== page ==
Relationship between hydrogen sulfide-producing bacteria of the tongue coating and oral malodor

J. Washio, Takuichi Sato, Kyoko Ikawa, N. Tanda, M. Iwakura, T. Koseki, N. Takahashi

Research output: Contribution to journalReview articlepeer-review

1 Citation (Scopus)


Relationship between bacterial flora and H2S levels in breath air was investigated in this study. Oral malodor levels in 10 subjects (age: 21-56 years) were assessed with gas chromatography, Breathtron® and organoleptic score. Based on these assessments, subjects were divided into 2 groups; oral malodorous and nonodorous groups. Tongue coating were sampled and spread onto Fastidious Anaerobe Agar plates containing 0.05% cysteine, 0.12% glutathione and 0.02% lead acetate, and were then incubated anaerobically at 37 °C for 2 weeks. Bacteria forming black or gray colonies were designated as H2S-producing phenotypes, and were identified by 16S rRNA gene sequencing. The numbers of total bacteria (p < 0.005) and H2S-producing bacteria (p < 0.05) in the oral malodorous group were significantly larger than those in the nonodorous group. Veillonella, Actinomyces and Prevotella species were predominant in the H2S-producing bacteria both in the oral malodorous and nonodorous groups. These results suggest that an increase in the number of H2S-producing bacteria in the tongue biofilm is responsible for oral malodor.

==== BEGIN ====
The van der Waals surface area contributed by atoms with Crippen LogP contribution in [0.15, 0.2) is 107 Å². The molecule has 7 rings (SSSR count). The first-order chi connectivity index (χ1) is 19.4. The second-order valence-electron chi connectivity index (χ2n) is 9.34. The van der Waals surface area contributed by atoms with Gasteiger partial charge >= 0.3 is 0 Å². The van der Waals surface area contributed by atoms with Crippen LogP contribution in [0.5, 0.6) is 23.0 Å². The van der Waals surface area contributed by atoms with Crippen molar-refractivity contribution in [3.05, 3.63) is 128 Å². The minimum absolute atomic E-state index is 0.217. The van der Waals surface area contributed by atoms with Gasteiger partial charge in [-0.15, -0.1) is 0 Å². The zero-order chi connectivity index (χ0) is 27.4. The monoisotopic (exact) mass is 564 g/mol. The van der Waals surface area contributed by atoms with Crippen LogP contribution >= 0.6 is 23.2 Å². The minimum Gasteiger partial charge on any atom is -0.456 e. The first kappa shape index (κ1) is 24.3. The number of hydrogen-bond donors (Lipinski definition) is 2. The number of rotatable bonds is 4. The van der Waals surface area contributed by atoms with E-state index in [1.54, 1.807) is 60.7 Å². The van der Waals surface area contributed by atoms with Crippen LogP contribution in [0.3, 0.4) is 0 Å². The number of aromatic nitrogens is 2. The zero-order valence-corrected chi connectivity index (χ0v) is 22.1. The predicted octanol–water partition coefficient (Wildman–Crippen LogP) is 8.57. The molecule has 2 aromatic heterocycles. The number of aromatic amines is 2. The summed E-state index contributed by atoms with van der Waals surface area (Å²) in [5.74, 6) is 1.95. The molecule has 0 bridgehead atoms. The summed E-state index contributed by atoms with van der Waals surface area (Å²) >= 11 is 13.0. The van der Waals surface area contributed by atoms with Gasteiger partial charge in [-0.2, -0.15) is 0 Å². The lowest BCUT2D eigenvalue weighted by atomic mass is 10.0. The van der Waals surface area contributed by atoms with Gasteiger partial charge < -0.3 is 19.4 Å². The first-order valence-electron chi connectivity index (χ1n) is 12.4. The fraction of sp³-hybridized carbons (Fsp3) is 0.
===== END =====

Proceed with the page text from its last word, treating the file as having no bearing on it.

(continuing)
Original languageEnglish
Pages (from-to)199-200
Number of pages2
JournalInternational Congress Series
Publication statusPublished - 2005 Sep


  • 16S ribosomal RNA
  • Hydrogen sulfide
  • Oral malodor
  • PCR
  • Tongue coating

ASJC Scopus subject areas

  • Medicine(all)


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